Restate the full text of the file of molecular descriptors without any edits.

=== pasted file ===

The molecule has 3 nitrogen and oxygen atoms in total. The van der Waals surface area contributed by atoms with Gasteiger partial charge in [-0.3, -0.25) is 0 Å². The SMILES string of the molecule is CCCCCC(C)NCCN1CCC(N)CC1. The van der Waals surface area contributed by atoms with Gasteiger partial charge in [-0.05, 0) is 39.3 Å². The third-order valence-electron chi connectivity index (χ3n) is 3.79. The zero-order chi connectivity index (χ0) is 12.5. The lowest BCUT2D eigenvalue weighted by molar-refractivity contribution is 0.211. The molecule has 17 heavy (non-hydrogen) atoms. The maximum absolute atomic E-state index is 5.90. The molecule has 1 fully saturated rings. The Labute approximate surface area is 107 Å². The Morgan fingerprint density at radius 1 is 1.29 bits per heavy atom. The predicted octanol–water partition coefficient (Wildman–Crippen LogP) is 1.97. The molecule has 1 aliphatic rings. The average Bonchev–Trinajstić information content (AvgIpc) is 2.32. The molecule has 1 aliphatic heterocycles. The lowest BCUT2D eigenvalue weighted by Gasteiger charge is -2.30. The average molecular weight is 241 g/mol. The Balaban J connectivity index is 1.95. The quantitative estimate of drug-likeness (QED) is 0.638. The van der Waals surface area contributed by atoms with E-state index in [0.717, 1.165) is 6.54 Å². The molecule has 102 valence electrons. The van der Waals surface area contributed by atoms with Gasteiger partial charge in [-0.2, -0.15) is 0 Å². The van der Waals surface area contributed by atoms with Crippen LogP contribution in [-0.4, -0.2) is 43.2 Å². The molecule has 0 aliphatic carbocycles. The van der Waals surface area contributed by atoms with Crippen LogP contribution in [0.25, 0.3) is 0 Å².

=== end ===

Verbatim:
The molecule has 3 nitrogen and oxygen atoms in total. The van der Waals surface area contributed by atoms with Gasteiger partial charge in [-0.3, -0.25) is 0 Å². The SMILES string of the molecule is CCCCCC(C)NCCN1CCC(N)CC1. The van der Waals surface area contributed by atoms with Gasteiger partial charge in [-0.05, 0) is 39.3 Å². The third-order valence-electron chi connectivity index (χ3n) is 3.79. The zero-order chi connectivity index (χ0) is 12.5. The lowest BCUT2D eigenvalue weighted by molar-refractivity contribution is 0.211. The molecule has 17 heavy (non-hydrogen) atoms. The maximum absolute atomic E-state index is 5.90. The molecule has 1 fully saturated rings. The Labute approximate surface area is 107 Å². The Morgan fingerprint density at radius 1 is 1.29 bits per heavy atom. The predicted octanol–water partition coefficient (Wildman–Crippen LogP) is 1.97. The molecule has 1 aliphatic rings. The average Bonchev–Trinajstić information content (AvgIpc) is 2.32. The molecule has 1 aliphatic heterocycles. The lowest BCUT2D eigenvalue weighted by Gasteiger charge is -2.30. The average molecular weight is 241 g/mol. The Balaban J connectivity index is 1.95. The quantitative estimate of drug-likeness (QED) is 0.638. The van der Waals surface area contributed by atoms with E-state index in [0.717, 1.165) is 6.54 Å². The molecule has 102 valence electrons. The van der Waals surface area contributed by atoms with Gasteiger partial charge in [-0.2, -0.15) is 0 Å². The van der Waals surface area contributed by atoms with Crippen LogP contribution in [-0.4, -0.2) is 43.2 Å². The molecule has 0 aliphatic carbocycles. The van der Waals surface area contributed by atoms with Crippen LogP contribution in [0.25, 0.3) is 0 Å².